Alongside this is the present day. My house is usually a short term holiday rental, I was lucky to negotiate eighteen months. There is a beautiful infinity pool on the terrace above, Marco cooks pizzas in the bread oven for guests, there are all the modern conveniences one would expect, albeit simple. This is another means of being able to live the life here that he and Simonetta want.
Then there is the next generation. Giorgio is fifteen and recently left school at his own request. So now he is up here with his father, sawing logs, helping with the building work on the barn and quite a tidy plasterer already, doing anything that is asked of him. But his parents are under no illusions, Giorgio lacks passion for what he is doing, it is a means to an end, a weekly wage. Taller than his father already, a stripling with a faraway look in his dreamy blue eyes and braces on his teeth his passion is for the dog he chose from a rescue centre recently who bounds around the garden with him, and for his scramble bike that he revs and races along the path and up and down the track. He came home a few weeks ago with his thick, blond hair cut and gelled into a peak on top of his head and his eyebrows shaped into stripes. If his father goes out for materials he is quick to nip inside for half an hour on his Game Boy, a young man of his time, of course.
Giorgio’s younger sister, Genevra, is slight and dark like her father with shining eyes and that wonderful capacity to become absorbed into her own world, running, laughing, talking to herself, stopping to examine a flower in the grass, unaware of all else around her, immersed in a wonderful childhood. Who knows what the future will hold for these two, like almost everywhere else young Italians have embraced television, the internet and aspirations.
It has made me reflect on the changes within my own life. I grew up in much the same way, a country child, always outdoors and running wild, bare feet on the earth, entirely at home with nature. As I grew older I became absorbed in business, working twelve hour days without seeing the sun. I lost my way. Distanced from the earth, the seasons became something to contend with if the heat or cold impeded my plans. I embraced a culture of increasing sophistication where anything goes for speed and convenience and new is always better. With hindsight it did not make me happy.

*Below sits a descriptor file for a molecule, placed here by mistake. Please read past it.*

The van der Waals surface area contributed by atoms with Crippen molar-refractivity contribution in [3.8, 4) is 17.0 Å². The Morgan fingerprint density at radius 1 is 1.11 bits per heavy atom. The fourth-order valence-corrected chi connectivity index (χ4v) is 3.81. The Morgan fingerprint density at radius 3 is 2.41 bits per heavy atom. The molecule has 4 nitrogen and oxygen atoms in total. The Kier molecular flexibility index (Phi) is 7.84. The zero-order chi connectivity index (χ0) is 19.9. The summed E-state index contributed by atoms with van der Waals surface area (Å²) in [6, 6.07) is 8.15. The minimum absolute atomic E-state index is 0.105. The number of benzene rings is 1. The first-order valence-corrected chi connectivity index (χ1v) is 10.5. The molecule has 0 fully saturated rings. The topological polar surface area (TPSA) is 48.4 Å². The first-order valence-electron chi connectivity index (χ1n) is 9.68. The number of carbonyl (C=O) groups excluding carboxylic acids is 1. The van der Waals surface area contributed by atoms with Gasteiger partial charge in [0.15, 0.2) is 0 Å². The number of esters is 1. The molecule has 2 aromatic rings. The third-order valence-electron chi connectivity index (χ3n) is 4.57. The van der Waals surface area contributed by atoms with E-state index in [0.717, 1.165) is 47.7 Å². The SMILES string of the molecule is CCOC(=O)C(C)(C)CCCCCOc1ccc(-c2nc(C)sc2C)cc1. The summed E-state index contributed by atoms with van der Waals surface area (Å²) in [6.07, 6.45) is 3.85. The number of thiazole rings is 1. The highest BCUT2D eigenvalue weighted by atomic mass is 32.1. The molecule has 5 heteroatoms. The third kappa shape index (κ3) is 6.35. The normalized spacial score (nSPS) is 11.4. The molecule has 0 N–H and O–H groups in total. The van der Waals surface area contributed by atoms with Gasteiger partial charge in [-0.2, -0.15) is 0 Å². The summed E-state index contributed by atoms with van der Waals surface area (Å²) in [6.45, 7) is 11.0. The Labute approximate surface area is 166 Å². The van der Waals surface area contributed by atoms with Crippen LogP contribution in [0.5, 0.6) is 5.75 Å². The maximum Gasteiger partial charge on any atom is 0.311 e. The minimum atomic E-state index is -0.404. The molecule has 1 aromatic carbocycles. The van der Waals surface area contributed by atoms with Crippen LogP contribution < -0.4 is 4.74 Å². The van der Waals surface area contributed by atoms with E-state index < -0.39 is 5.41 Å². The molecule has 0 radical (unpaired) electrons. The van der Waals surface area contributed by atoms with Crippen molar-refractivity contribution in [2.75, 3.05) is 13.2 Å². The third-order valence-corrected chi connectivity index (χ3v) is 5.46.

Now my days start with simple necessities. Take a bundle of sticks for kindling, leave the string neatly rolled into a ball on the window sill for Giovanni. Clean out the fire, lay a fresh one, fill the log baskets, light the stove in the kitchen if I am in for the day. Stepping outside the air is sharp, fresh and invigorating, the view across the valley stunning, the sky never the same twice. I am excited by a pathway full of pine cones to gather for the fire. Spring and summer lie ahead and I can hardly wait to get started. Marco has given me three terraces to plant as I wish and Giovanni will cut lengths of chestnut for me for the peas and beans. I feel profoundly grateful to have found my way back and to have the best of both worlds, old and new.
more articles by Liz Taylor can be found on her blog – A new life in Tuscany